Aug 11, 2020 4:27:46 AM Benjamin Pure

The Anatomy of a Millennial Patient. 5 Facts to Know

Meet Millennials — an age group 72 million-strong that currently constitutes the largest generation within US society. As the generational shift progresses, medical practices must recognize the unique needs of these new patients and update some of their more traditional methods of care.  This guide offers a brief insight into the demands of the Millennial patient and provides crucial guidelines that are indispensable for any physician eager to learn what this group wants from healthcare.

Who Are Millennials?

Aged 24 to 39, Millennials (also called Generation Y, in keeping with the preceding Generation X) are people born at the very end of the 20th century, between 1981 and 1996. This time frame largely coincides with the popularization of inventions that define the world today, such as the internet, PCs, or mobile phones. As a result, Millennials are the first generation to have grown up inherently influenced by modern technology, which is central to their lifestyle. 

Another distinctive feature of Generation Y is its racial and ethnic makeup. Compared to previous age groups, Millennials are far more diverse and comprise a notably higher percentage of immigrants. That, combined with a higher level of education and young age, results in Millennials being open, adaptable, money-conscious, concerned about their future, and putting a high value on quality and convenience.

Let’s explore five key facts about Millennials all healthcare providers should keep in mind when adjusting their services to these young patients.

Millennials Value Flexibility

Generally speaking, Millennials are always in a rush, busy with work, striving for continuing education or simply just too attached to their phones to look up and notice that there's a world spinning around them.  As a result, this leaves little time to squeeze in a physician office visits. When they do find time to see a doctor, it is often in cases of emergencies, when other solutions have failed.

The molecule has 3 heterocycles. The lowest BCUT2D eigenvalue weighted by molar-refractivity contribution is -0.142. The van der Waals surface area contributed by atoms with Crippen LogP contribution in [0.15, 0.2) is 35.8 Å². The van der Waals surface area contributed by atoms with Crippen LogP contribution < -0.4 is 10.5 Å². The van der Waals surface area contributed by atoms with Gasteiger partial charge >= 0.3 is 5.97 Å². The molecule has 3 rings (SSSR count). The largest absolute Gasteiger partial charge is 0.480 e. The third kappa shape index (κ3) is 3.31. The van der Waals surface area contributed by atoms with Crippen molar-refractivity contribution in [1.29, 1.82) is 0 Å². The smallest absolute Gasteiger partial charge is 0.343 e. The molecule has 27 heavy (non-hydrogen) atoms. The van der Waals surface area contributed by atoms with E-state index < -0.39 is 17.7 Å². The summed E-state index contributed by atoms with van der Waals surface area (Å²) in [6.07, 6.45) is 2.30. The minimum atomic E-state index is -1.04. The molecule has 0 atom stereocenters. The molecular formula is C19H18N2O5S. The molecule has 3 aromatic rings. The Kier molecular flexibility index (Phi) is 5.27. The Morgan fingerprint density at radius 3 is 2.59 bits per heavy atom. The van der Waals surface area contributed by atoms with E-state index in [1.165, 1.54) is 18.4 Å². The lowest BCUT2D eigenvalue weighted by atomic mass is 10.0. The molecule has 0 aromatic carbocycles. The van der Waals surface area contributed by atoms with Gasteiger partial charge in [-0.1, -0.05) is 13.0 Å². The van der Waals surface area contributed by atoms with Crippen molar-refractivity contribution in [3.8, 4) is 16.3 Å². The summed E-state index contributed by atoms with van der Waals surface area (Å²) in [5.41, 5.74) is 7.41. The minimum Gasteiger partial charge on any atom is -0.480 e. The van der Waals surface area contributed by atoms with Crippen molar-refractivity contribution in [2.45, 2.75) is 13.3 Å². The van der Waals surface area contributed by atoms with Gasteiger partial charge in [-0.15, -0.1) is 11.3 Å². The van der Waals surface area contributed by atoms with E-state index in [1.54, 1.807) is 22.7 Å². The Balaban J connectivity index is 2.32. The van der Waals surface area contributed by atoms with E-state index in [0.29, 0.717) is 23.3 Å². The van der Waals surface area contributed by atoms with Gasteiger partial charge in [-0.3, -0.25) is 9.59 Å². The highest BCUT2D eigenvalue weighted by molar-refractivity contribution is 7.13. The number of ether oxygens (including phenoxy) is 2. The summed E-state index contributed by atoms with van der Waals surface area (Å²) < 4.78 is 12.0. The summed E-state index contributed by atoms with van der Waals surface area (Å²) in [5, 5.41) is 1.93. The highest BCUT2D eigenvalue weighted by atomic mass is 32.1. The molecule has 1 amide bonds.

When asked about the quality of various aspects of traditional healthcare, 21% of Millennials were dissatisfied with wait times and the speed of scheduling an appointment, and 16% were dissatisfied with the convenience of appointment times.

It’s worth noting that thanks to their convenience and speed, Urgent Care clinics are one of the most Millennial-friendly healthcare models. Some traditional facilities have started adopting a similar approach by committing part of the regular working hours to extra walk-in slots. Another solution is to introduce same-day scheduling which will come in handy to both last minute patients as well as those who do not follow a normalized daily routine.

They Want It Simple, Accessible, and Convenient

Even if the wait time is reduced to the minimum and patients can set appointments in a matter of minutes, there still may be room for improvement. Affordability is one of the main factors influencing Millennials’ healthcare preferences — only 17% of them do not take cost into account when opting for a particular medical service. They want to know what they are paying for, and they want to get the quote upfront.